US manufacturing lost 10,000 jobs in May amid sharp cuts in employment in durable goods.
The losses were paced by machinery, down 7300 jobs, transportation equipment (down 3200) and fabricated metal products (down 2900).
Makers of durable goods overall lost 18,000 jobs, while producers of non-durable goods, such as food and apparel, added 8000, according to a breakdown by industry issued today by the Bureau of Labor Statistics.
Manufacturing jobs totaled 12.285 million in May on a seasonally adjusted basis. That compares to 12.295 million in April and 12.324 million in May 2015.
“I see no signs of the much-hyped manufacturing renaissance,” Steven Rattner, former head of the Obama administration’s auto task force, wrote in a post on Twitter in response to the jobs report.
The 3200 job loss for transportation equipment included a 500 job loss for automakers and their suppliers. Over the past year, the auto industry has been a bright spot for manufacturing amid strong sales for light trucks.
However, there are signs of cooling, particularly in passenger car production.
FCA US LLC has said in July it will eliminate one shift at its Sterling Heights, MI, assembly plant. That will put 1300 workers who build the Chrysler 200 car there on indefinite layoff.
In May, US sales of light vehicles fell 6% to 1.54 million, paced by a 16% slide in passenger car deliveries, according to Autodata Corp. (Woodcliff Lake, NJ). Light truck sales gained 2.3% in May.
Total deliveries are up only 1.2% through the year’s first five months to 7.13 million. Passenger car sales are down 7.4% during that period while light truck sales are up 8.7%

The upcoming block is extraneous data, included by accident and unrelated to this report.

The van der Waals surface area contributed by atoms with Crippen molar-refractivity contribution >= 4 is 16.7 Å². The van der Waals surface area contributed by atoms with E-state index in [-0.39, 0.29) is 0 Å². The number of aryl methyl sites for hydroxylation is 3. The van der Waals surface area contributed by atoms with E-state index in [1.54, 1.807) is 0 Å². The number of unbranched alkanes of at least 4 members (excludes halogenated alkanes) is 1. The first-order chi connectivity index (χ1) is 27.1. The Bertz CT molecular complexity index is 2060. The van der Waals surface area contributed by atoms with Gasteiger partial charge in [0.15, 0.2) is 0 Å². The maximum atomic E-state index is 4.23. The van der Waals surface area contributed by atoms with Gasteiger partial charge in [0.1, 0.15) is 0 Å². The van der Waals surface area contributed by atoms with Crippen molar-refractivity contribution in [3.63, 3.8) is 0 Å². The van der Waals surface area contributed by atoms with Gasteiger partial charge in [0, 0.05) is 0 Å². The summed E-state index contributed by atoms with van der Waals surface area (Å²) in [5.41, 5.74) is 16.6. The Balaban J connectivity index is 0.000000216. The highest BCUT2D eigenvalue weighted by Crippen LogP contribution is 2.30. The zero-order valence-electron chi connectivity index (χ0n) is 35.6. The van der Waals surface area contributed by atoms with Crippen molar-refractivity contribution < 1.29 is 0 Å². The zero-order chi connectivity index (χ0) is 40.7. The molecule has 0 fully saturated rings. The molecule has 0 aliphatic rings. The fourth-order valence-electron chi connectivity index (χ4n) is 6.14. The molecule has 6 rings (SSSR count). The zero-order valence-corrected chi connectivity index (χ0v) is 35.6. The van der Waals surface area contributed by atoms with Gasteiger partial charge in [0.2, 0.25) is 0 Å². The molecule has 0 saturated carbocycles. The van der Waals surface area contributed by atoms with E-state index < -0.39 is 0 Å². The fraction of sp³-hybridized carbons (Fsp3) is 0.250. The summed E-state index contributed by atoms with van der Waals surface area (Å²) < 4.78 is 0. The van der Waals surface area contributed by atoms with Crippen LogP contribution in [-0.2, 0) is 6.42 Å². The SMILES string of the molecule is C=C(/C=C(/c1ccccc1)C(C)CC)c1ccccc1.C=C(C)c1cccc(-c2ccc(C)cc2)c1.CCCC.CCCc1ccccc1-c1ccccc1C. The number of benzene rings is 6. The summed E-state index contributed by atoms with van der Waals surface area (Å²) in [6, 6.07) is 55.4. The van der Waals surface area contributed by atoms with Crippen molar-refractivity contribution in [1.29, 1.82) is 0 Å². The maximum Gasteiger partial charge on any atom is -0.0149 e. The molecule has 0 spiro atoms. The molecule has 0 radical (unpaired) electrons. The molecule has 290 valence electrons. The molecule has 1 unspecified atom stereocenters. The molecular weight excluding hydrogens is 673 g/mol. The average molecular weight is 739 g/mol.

The main durable goods industry job gainer was semiconductors and electronic components, up 1900. All other industry gainers had increases of fewer than 1000 jobs.
The manufacturing job losses were part of a poor monthly jobs report. Total nonfarm employment only increased by 38,000 in May, according to a bureau statement. It was the lowest jobs gain in more than five years. The average estimate among economists polled by the Reuters news service was for a rise of 164,000.
Despite the anemic job creation figure, the US unemployment rate for May declined to 4.7% from 5% the month. “Labor force participation,” the percentage of working-age people employed or looking for work, declined.
Manufacturing jobs peaked in June 1979 (19.6 million on a seasonally adjusted basis, 19.7 million unadjusted). That sank to a low of 11.45 million adjusted and 11.34 million unadjusted in February 2010 following a severe recession caused by the 2008 financial crisis.
Since the low, there have been a gradual gain in manufacturing jobs. New jobs in the sector require increased skills because of more automation and technologies in factories.